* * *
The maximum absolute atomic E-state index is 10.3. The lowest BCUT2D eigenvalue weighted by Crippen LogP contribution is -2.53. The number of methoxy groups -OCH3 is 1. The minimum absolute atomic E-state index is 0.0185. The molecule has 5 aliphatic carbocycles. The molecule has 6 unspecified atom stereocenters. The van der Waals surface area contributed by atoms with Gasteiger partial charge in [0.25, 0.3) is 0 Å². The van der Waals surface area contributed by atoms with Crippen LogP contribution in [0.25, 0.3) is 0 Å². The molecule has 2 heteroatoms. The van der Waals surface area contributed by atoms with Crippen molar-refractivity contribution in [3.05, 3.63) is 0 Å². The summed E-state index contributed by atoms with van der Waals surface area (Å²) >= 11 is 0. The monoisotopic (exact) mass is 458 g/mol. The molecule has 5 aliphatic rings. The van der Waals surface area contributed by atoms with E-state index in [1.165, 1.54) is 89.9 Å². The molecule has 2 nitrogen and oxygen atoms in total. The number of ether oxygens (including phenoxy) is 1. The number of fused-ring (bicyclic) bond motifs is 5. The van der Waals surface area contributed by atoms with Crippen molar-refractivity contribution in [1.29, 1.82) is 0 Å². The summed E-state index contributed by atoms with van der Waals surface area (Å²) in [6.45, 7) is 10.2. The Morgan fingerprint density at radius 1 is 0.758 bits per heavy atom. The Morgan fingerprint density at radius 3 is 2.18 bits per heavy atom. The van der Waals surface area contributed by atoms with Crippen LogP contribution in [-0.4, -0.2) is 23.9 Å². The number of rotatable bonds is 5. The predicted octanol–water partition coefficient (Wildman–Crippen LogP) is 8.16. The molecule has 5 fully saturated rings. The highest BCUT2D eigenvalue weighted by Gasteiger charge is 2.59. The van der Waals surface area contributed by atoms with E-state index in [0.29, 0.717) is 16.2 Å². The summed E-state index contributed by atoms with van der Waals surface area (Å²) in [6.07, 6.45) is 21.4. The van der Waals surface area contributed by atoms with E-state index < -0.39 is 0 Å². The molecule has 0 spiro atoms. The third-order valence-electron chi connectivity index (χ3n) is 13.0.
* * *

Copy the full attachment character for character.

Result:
The maximum absolute atomic E-state index is 10.3. The lowest BCUT2D eigenvalue weighted by Crippen LogP contribution is -2.53. The number of methoxy groups -OCH3 is 1. The minimum absolute atomic E-state index is 0.0185. The molecule has 5 aliphatic carbocycles. The molecule has 6 unspecified atom stereocenters. The van der Waals surface area contributed by atoms with Gasteiger partial charge in [0.25, 0.3) is 0 Å². The van der Waals surface area contributed by atoms with Crippen LogP contribution in [0.25, 0.3) is 0 Å². The molecule has 2 heteroatoms. The van der Waals surface area contributed by atoms with Crippen molar-refractivity contribution in [3.05, 3.63) is 0 Å². The summed E-state index contributed by atoms with van der Waals surface area (Å²) >= 11 is 0. The monoisotopic (exact) mass is 458 g/mol. The molecule has 5 aliphatic rings. The van der Waals surface area contributed by atoms with E-state index in [1.165, 1.54) is 89.9 Å². The molecule has 2 nitrogen and oxygen atoms in total. The number of ether oxygens (including phenoxy) is 1. The number of fused-ring (bicyclic) bond motifs is 5. The van der Waals surface area contributed by atoms with Crippen molar-refractivity contribution in [1.29, 1.82) is 0 Å². The summed E-state index contributed by atoms with van der Waals surface area (Å²) in [6.45, 7) is 10.2. The Morgan fingerprint density at radius 1 is 0.758 bits per heavy atom. The Morgan fingerprint density at radius 3 is 2.18 bits per heavy atom. The van der Waals surface area contributed by atoms with Crippen LogP contribution in [-0.4, -0.2) is 23.9 Å². The number of rotatable bonds is 5. The predicted octanol–water partition coefficient (Wildman–Crippen LogP) is 8.16. The molecule has 5 fully saturated rings. The highest BCUT2D eigenvalue weighted by Gasteiger charge is 2.59. The van der Waals surface area contributed by atoms with E-state index in [0.29, 0.717) is 16.2 Å². The summed E-state index contributed by atoms with van der Waals surface area (Å²) in [6.07, 6.45) is 21.4. The van der Waals surface area contributed by atoms with E-state index < -0.39 is 0 Å². The molecule has 0 spiro atoms. The third-order valence-electron chi connectivity index (χ3n) is 13.0.